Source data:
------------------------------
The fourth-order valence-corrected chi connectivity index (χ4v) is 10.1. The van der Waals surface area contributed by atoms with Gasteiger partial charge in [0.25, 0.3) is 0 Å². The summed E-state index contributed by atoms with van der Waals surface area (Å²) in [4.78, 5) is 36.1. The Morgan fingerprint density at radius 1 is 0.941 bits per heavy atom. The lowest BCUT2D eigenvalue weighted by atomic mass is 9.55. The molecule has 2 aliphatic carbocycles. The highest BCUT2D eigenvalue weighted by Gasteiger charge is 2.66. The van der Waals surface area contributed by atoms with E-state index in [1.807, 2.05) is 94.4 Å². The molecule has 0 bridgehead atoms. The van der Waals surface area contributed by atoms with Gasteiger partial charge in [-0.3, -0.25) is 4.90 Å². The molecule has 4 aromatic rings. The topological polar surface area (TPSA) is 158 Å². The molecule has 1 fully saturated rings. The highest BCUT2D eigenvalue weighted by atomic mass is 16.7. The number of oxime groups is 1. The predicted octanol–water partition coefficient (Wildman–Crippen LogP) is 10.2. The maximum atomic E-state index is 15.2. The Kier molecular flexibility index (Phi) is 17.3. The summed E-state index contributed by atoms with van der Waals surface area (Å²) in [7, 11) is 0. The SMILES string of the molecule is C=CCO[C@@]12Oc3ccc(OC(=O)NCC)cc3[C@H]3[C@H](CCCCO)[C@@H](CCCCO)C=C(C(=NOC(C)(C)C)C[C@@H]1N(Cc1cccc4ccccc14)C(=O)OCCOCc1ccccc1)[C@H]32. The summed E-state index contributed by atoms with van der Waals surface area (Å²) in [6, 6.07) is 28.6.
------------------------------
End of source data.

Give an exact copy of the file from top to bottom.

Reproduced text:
The fourth-order valence-corrected chi connectivity index (χ4v) is 10.1. The van der Waals surface area contributed by atoms with Gasteiger partial charge in [0.25, 0.3) is 0 Å². The summed E-state index contributed by atoms with van der Waals surface area (Å²) in [4.78, 5) is 36.1. The Morgan fingerprint density at radius 1 is 0.941 bits per heavy atom. The lowest BCUT2D eigenvalue weighted by atomic mass is 9.55. The molecule has 2 aliphatic carbocycles. The highest BCUT2D eigenvalue weighted by Gasteiger charge is 2.66. The van der Waals surface area contributed by atoms with E-state index in [1.807, 2.05) is 94.4 Å². The molecule has 0 bridgehead atoms. The van der Waals surface area contributed by atoms with Gasteiger partial charge in [-0.3, -0.25) is 4.90 Å². The molecule has 4 aromatic rings. The topological polar surface area (TPSA) is 158 Å². The molecule has 1 fully saturated rings. The highest BCUT2D eigenvalue weighted by atomic mass is 16.7. The number of oxime groups is 1. The predicted octanol–water partition coefficient (Wildman–Crippen LogP) is 10.2. The maximum atomic E-state index is 15.2. The Kier molecular flexibility index (Phi) is 17.3. The summed E-state index contributed by atoms with van der Waals surface area (Å²) in [7, 11) is 0. The SMILES string of the molecule is C=CCO[C@@]12Oc3ccc(OC(=O)NCC)cc3[C@H]3[C@H](CCCCO)[C@@H](CCCCO)C=C(C(=NOC(C)(C)C)C[C@@H]1N(Cc1cccc4ccccc14)C(=O)OCCOCc1ccccc1)[C@H]32. The summed E-state index contributed by atoms with van der Waals surface area (Å²) in [6, 6.07) is 28.6.